So what about you? Here are some discussion questions to help you think through missional living more carefully for your own life. Whatever these questions will mean for you, Jesus’ words should continue ringing in our ears and shaping our heart’s desires: “As the Father has sent me, even so I am sending you” (John 20:21).
- Will being missional mean you open your house more regularly to serve others? Will it mean you move for the purpose of more intentional mission? Will you leverage your own hobbies and vocation—or even find it necessary to give up particular hobbies—to serve others in word and deed for the sake of the gospel?
- How will interacting with lost people be included in your monthly calendar, in your grocery store visits, in your coffee shop stops, in your interaction with the waiters and waitresses, etc.? Could you give up a couple of Friday evenings to reach others with the truth, to have them in your home, to bring them cookies with the kids?
- How will you pray for God to save others, and do so using you?
- What will it take for you and your Care Group members to strategize on reaching a particular street of a neighborhood in which you meet?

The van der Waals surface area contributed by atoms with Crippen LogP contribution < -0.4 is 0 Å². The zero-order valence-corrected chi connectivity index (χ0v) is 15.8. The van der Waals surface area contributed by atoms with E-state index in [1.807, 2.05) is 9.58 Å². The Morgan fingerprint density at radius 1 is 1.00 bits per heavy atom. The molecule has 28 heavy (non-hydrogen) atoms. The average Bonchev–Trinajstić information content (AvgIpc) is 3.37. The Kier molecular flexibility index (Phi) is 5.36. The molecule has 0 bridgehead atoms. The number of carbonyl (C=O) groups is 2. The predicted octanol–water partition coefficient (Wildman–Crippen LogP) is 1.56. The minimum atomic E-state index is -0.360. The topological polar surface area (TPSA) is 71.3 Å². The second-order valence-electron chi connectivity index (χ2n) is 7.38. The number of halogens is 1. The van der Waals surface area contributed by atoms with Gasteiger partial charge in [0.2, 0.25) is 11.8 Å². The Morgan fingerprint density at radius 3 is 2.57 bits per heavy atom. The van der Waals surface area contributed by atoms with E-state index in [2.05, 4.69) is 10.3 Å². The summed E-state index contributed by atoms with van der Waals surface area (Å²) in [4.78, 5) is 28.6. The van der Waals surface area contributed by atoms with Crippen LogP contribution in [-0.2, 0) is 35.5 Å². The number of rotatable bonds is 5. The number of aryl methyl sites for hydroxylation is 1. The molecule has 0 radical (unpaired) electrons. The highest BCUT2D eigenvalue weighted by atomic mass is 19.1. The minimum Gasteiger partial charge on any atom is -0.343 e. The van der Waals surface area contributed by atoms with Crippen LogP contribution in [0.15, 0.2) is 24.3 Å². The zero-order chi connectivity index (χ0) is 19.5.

- Perhaps there are things you should give up so that you, as a friend, might reach out more regularly to those in need. How might your own vocation better serve your neighbor and bear witness to Christ’s supremacy in your life?
- If you’re a seminary student, might you consider taking fewer hours each semester in order to disciple others regularly? Or maybe you need to learn to work heartily on the school work you do have instead of procrastinating.
Resources on Missional Living
- Deyoung, Kevin and Greg Gilbert. What Is the Mission of the Church? Making Sense of Social Justice, Shalom, and the Great Commission. Wheaton: Crossway, 2011.
- Keller, Timothy. Center Church: Doing Balanced Gospel-centered Ministry in Your City. Grand Rapids: Zondervan, 2012.
- Chester, Tim. Total Church: A Radical Reshaping around Gospel and Community. Wheaton: Crossway, 2008.
- Piper, John. Let the Nations Be Glad: The Supremacy of God in Missions, 3rd. Ed. Grand Rapids: Baker, 2010.
- Wright, Christopher. The Mission of God’s People: A Biblical Theology of the Church’s Mission. Grand Rapids: Zondervan, 2010.
[i]The aforementioned outline of enter, build, know, share, serve captures much of what missional living is about. And I give thanks to God for sending us Dusty Deevers, our former Minister of Discipleship and Outreach, to teach these things to us and model it so well for us. It continues to serve me, my family, and Redeemer Church to this day.